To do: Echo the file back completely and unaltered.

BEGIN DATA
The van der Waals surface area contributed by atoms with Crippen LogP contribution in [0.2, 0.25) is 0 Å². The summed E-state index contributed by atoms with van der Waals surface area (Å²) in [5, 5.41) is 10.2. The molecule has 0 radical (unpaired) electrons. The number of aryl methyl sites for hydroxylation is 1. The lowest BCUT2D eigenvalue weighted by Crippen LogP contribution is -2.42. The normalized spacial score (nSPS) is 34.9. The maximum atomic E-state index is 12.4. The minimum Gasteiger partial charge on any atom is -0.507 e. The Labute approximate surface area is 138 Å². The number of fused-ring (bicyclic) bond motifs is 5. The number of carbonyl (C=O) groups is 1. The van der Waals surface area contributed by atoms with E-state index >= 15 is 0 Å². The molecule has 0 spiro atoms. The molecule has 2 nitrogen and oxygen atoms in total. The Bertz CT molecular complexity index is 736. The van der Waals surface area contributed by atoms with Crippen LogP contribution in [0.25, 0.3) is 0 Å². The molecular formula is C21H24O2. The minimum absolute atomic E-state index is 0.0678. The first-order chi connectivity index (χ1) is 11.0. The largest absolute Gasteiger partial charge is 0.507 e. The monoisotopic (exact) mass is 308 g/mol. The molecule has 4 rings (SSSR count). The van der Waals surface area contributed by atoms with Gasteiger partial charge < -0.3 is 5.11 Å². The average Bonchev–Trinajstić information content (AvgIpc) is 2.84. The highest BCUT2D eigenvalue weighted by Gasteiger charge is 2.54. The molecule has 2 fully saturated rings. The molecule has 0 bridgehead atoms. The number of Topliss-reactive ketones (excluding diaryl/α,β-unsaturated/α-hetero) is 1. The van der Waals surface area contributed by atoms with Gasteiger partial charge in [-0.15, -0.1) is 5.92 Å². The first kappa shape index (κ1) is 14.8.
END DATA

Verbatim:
The van der Waals surface area contributed by atoms with Crippen LogP contribution in [0.2, 0.25) is 0 Å². The summed E-state index contributed by atoms with van der Waals surface area (Å²) in [5, 5.41) is 10.2. The molecule has 0 radical (unpaired) electrons. The number of aryl methyl sites for hydroxylation is 1. The lowest BCUT2D eigenvalue weighted by Crippen LogP contribution is -2.42. The normalized spacial score (nSPS) is 34.9. The maximum atomic E-state index is 12.4. The minimum Gasteiger partial charge on any atom is -0.507 e. The Labute approximate surface area is 138 Å². The number of fused-ring (bicyclic) bond motifs is 5. The number of carbonyl (C=O) groups is 1. The van der Waals surface area contributed by atoms with E-state index >= 15 is 0 Å². The molecule has 0 spiro atoms. The molecule has 2 nitrogen and oxygen atoms in total. The Bertz CT molecular complexity index is 736. The van der Waals surface area contributed by atoms with Crippen LogP contribution in [0.25, 0.3) is 0 Å². The molecular formula is C21H24O2. The minimum absolute atomic E-state index is 0.0678. The first-order chi connectivity index (χ1) is 11.0. The largest absolute Gasteiger partial charge is 0.507 e. The monoisotopic (exact) mass is 308 g/mol. The molecule has 4 rings (SSSR count). The van der Waals surface area contributed by atoms with Gasteiger partial charge < -0.3 is 5.11 Å². The average Bonchev–Trinajstić information content (AvgIpc) is 2.84. The highest BCUT2D eigenvalue weighted by Gasteiger charge is 2.54. The molecule has 2 fully saturated rings. The molecule has 0 bridgehead atoms. The number of Topliss-reactive ketones (excluding diaryl/α,β-unsaturated/α-hetero) is 1. The van der Waals surface area contributed by atoms with Gasteiger partial charge in [-0.15, -0.1) is 5.92 Å². The first kappa shape index (κ1) is 14.8.